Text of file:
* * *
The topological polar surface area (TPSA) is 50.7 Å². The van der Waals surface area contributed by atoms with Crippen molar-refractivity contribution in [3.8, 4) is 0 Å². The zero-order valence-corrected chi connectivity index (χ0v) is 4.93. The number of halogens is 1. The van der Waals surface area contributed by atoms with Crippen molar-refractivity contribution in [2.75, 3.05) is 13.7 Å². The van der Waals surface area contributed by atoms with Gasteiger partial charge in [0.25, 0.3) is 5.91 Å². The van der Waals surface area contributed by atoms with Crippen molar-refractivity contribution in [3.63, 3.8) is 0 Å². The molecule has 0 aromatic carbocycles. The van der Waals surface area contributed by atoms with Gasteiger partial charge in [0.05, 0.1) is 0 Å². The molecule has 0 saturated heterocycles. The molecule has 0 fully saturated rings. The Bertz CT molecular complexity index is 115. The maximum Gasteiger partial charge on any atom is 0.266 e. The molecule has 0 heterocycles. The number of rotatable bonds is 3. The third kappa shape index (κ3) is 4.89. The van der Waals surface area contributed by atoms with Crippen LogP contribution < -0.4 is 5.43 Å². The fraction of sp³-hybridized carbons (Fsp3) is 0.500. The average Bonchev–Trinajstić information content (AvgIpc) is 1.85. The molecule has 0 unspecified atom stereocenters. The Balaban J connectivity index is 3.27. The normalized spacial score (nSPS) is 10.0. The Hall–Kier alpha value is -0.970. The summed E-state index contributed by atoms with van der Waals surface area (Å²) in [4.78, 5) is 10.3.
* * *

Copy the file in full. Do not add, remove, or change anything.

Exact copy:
The topological polar surface area (TPSA) is 50.7 Å². The van der Waals surface area contributed by atoms with Crippen molar-refractivity contribution in [3.8, 4) is 0 Å². The zero-order valence-corrected chi connectivity index (χ0v) is 4.93. The number of halogens is 1. The van der Waals surface area contributed by atoms with Crippen molar-refractivity contribution in [2.75, 3.05) is 13.7 Å². The van der Waals surface area contributed by atoms with Gasteiger partial charge in [0.25, 0.3) is 5.91 Å². The van der Waals surface area contributed by atoms with Crippen molar-refractivity contribution in [3.63, 3.8) is 0 Å². The molecule has 0 aromatic carbocycles. The van der Waals surface area contributed by atoms with Gasteiger partial charge in [0.05, 0.1) is 0 Å². The molecule has 0 saturated heterocycles. The molecule has 0 fully saturated rings. The Bertz CT molecular complexity index is 115. The maximum Gasteiger partial charge on any atom is 0.266 e. The molecule has 0 heterocycles. The number of rotatable bonds is 3. The third kappa shape index (κ3) is 4.89. The van der Waals surface area contributed by atoms with Crippen LogP contribution < -0.4 is 5.43 Å². The fraction of sp³-hybridized carbons (Fsp3) is 0.500. The average Bonchev–Trinajstić information content (AvgIpc) is 1.85. The molecule has 0 unspecified atom stereocenters. The Balaban J connectivity index is 3.27. The normalized spacial score (nSPS) is 10.0. The Hall–Kier alpha value is -0.970. The summed E-state index contributed by atoms with van der Waals surface area (Å²) in [4.78, 5) is 10.3.